By Charlotte Parker
I went to a 4th of July party in the USA. How’s that, you ask? Aren’t you in Geneva for the summer? Why yes, loyal readers (hi Mom and Dad!), you are quite right. But for two hours last Wednesday, July 4th, I was on US territory at the Permanent Mission of the United States of America, Geneva. It made for a great lunch break: a short walk to the Mission, a compound of tall, tinted-glass buildings; three rounds of security checks, including a scan of the bar code on my red, white, and blue invitation; and the chance to shake the hands of all 4 US Ambassadors in Geneva, Betty King (to the UN and other International Organizations), Michael Punke (to the World Trade Organization), Laura Kennedy (to the Conference on Disarmament), and Eileen Chamberlain Donahoe (to the Human Rights Council). I also had a really good hamburger. And I think I saw a spy! He was wearing a white linen suit and drinking a mojito like a Miami-based James Bond.
The party was officially called “The 4th of July Picnic: As American as Baseball, BBQ, and Apple Pie,” and all of those elements of classic Americana were in full play. Mission staff wore baseball cards as nametags, the buffet tables had coleslaw, potato salad, and pork sliders, and a special apple pie stand took center stage at dessert. A live band fronted by a man in a cowboy hat played a whole range of American standards, from Frank Sinatra to Willie Nelson. I think the Mission sees the 4th as an opportunity for cultural exchange. 4,000 people were invited from the international community in Geneva, and while only a fraction of those people accepted the invite, I heard more French than English as I waited in line for my burger. Guests wore red dresses and seersucker pants, but also saris and keffiyehs. For the edification of international guests, the program for the event included textboxes on the history of “The Great American Picnic,” “America’s Favorite Pastime: Baseball,” and “Mama’s Homemade Apple Pie.” It reminded me of Secretary of State Clinton (my good pal Hil)’s initiatives to make food part of a “smart power” diplomatic strategy. I really believe in those kind of strategies for a number of reasons–not least that it’s kinda nice, if only just for a day, that diplomacy can be a picnic.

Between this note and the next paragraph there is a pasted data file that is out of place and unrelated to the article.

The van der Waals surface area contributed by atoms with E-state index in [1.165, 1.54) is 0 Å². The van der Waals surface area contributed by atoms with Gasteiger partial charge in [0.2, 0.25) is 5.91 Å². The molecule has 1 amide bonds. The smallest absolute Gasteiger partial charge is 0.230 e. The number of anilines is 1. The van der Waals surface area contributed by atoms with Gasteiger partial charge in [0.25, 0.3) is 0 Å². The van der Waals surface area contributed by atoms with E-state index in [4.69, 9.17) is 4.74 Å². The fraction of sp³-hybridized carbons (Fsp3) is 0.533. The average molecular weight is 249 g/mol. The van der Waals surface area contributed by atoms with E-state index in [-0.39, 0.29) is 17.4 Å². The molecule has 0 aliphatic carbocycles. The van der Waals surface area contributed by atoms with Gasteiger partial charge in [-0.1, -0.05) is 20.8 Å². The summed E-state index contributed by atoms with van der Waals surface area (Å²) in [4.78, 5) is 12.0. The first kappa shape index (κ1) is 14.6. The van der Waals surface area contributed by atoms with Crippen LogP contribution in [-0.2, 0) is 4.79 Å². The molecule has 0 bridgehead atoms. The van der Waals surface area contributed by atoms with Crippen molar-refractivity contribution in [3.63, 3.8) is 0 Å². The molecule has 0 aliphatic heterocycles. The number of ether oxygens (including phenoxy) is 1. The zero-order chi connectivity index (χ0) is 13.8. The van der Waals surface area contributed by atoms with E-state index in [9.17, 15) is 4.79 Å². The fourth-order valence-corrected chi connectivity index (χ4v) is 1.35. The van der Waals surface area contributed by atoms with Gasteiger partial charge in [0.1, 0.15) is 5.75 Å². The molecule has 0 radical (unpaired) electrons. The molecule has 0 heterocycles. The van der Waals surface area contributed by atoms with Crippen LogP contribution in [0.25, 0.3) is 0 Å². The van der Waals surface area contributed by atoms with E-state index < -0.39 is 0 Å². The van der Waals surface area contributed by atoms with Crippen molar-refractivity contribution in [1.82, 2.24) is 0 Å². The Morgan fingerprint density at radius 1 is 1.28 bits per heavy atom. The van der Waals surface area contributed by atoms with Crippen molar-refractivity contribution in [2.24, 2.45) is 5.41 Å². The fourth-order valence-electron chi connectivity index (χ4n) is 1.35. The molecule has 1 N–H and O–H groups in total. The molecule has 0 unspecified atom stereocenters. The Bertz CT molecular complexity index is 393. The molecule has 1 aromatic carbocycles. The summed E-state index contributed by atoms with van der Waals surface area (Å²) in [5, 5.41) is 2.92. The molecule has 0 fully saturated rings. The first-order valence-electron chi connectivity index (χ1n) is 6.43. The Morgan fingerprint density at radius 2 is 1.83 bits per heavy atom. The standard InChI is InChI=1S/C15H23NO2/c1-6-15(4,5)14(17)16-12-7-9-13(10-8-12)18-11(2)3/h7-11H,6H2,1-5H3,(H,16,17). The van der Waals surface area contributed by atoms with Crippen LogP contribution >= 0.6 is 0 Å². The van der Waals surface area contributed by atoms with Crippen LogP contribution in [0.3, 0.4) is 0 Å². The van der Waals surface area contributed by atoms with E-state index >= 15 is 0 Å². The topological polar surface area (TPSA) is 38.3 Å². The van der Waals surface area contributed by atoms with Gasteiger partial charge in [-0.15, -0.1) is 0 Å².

- Charlotte Parker ’13 is in Berkeley College. She is an intern for the summer at the International Organization for Migration in Geneva. Contact her at email@example.com.